April 4, 2007
There are two primary factors to getting a page ranked – discovery and relevancy. By and large, search engines are clever creatures, but the very best webmasters will always send out the right signals to gently guide the search engines, and in return receive great rankings for their content.
Search engines discover content using their bots (or ‘crawlers’), and determine relevancy (and by extension ranking) using advanced algorithms.
The golden rule of SEO is that search engines cant rank a page they don’t know about. This is what makes discovery is so important. The most natural way for a search engine to discover a new resource is by crawling a link pointing at that content. So to get any new resource crawled quickly you should get a few links from other sites that are crawled regularly. (The major search engines have a sitemap initiative, but remember that without a solitary link Google will not index your content regardless of sitemap).
Getting your page crawled is less than half the battle. Now comes the hard part – ranking well. The second factor that determines whether your page ranks well is relevancy. Relevancy is determined by search engine algorithms which decide the order to display results to searchers. A number of on-site and off-site factors are incorporated into the relevancy determination which I’ll look at in a moment. (Trust could be also be dropped into the mix here, but I’m assuming that away for the moment).
How can you guide the search engines?
Webmasters actually have the greatest say in signalling for both discovery and relevancy. I use the term signalling because that’s really what SEO is all about – sending the right signal to the search engines.
To explain more about signals I’m going to have a look at another of the Irish Blog Award nominee sites which availed of the free site review offer.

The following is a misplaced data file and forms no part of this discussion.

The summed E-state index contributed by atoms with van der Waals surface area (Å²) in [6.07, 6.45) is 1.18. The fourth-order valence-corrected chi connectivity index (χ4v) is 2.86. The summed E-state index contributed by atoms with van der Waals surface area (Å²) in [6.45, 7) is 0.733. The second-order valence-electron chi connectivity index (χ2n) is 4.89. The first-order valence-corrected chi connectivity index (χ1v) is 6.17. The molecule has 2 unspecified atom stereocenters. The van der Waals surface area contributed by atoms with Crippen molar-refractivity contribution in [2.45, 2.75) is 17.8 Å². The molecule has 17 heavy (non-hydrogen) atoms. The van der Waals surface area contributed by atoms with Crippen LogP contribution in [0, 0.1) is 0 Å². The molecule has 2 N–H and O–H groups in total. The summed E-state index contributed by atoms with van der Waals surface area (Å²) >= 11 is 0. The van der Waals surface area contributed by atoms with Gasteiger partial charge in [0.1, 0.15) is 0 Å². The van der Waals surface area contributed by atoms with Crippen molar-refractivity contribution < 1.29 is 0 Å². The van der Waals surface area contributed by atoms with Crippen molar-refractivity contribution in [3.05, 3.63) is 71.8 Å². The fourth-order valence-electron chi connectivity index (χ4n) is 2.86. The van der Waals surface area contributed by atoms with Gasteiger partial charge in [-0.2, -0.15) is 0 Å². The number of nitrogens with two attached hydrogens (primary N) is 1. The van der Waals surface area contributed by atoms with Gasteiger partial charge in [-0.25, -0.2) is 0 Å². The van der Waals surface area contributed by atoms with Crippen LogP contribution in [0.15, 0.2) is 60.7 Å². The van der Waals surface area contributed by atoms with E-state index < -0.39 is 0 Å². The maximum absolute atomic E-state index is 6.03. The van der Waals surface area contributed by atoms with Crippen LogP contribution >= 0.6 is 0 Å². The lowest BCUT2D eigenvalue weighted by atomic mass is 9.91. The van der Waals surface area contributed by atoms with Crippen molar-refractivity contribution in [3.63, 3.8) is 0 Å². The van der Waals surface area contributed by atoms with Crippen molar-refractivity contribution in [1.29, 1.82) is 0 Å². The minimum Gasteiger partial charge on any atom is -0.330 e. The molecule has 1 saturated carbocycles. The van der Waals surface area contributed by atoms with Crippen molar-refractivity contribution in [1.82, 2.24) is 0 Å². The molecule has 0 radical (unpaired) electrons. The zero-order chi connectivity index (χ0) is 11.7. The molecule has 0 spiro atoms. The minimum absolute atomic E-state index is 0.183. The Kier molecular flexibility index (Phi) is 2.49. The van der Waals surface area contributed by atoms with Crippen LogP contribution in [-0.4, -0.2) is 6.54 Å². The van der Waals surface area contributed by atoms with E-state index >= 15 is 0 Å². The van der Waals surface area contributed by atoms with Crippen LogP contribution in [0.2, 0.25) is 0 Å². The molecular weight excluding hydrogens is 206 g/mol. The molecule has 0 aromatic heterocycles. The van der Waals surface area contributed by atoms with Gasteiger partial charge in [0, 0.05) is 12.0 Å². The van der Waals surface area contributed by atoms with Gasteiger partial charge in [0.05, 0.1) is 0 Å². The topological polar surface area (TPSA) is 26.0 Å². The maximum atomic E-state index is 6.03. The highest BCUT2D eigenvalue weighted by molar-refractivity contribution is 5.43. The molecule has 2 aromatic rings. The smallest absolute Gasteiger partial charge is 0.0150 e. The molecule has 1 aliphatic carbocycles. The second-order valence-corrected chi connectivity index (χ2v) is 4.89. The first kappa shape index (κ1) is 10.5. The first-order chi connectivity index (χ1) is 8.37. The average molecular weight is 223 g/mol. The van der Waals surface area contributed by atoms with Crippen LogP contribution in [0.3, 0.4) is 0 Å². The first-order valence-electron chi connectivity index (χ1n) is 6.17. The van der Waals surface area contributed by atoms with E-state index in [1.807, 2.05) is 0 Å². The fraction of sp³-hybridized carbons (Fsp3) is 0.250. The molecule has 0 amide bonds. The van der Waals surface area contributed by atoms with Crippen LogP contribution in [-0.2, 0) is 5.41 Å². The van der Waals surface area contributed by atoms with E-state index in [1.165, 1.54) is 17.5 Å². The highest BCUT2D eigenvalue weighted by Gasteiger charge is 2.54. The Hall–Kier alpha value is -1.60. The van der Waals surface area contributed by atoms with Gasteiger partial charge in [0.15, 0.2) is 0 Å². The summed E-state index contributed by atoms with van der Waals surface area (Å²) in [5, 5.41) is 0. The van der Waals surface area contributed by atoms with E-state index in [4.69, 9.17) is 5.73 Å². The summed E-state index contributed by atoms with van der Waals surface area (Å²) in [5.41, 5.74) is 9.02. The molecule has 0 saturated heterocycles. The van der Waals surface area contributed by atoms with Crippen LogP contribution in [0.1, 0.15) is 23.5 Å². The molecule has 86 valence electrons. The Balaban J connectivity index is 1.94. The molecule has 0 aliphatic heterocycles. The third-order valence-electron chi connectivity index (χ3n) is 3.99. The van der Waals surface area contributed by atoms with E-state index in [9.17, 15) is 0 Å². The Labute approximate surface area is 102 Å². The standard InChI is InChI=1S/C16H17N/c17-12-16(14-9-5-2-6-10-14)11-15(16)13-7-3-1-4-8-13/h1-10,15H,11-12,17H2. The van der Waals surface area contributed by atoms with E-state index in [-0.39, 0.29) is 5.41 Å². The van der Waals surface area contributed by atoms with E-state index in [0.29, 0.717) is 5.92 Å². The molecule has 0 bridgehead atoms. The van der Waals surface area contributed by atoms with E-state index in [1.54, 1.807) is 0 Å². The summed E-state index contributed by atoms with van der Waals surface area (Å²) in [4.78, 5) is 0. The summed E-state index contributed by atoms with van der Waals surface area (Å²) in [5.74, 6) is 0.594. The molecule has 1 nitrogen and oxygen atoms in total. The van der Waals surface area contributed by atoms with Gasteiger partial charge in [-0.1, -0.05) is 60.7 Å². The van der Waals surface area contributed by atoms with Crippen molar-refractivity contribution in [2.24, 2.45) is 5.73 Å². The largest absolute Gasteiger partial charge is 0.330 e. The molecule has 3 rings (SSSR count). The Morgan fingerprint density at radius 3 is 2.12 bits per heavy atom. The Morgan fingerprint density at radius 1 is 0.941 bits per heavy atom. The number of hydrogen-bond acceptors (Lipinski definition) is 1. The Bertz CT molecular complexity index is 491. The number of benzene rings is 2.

I met Paul Browne at the Irish Blog Awards a few weeks back. Paul writes regularly on his technology-themed First Partners blog:
Back to relevancy
The page title is probably one of the most important on-page elements used by search engines to determine the relevancy of your web pages. By and large you should target 1-3 keyword phrases, and bear in mind that most searches are around 3 words in length.
In the case of Paul’s blog homepage I notice that he is using dynamic titles which include the title of the most recent post. This in my view is a mistake – the homepage page title is about as sacred as it gets, and you don’t want it changing every day or so. I think Paul should concentrate on the main focus of his blog, whatever niche that might be, and use that in his blog homepage title.
The canonical URL problem (again)
I’m probably beginning to sound like a broken record. The canonical URL problem is a condition where your site or page is accessible by typing either of the following into your browser:
www.mysite.com or mysite.com : (notice this second case drops the www)
If you can reach your page via either URL AND the URL in the address bar does not change your site is suffering from the canonical URL problem.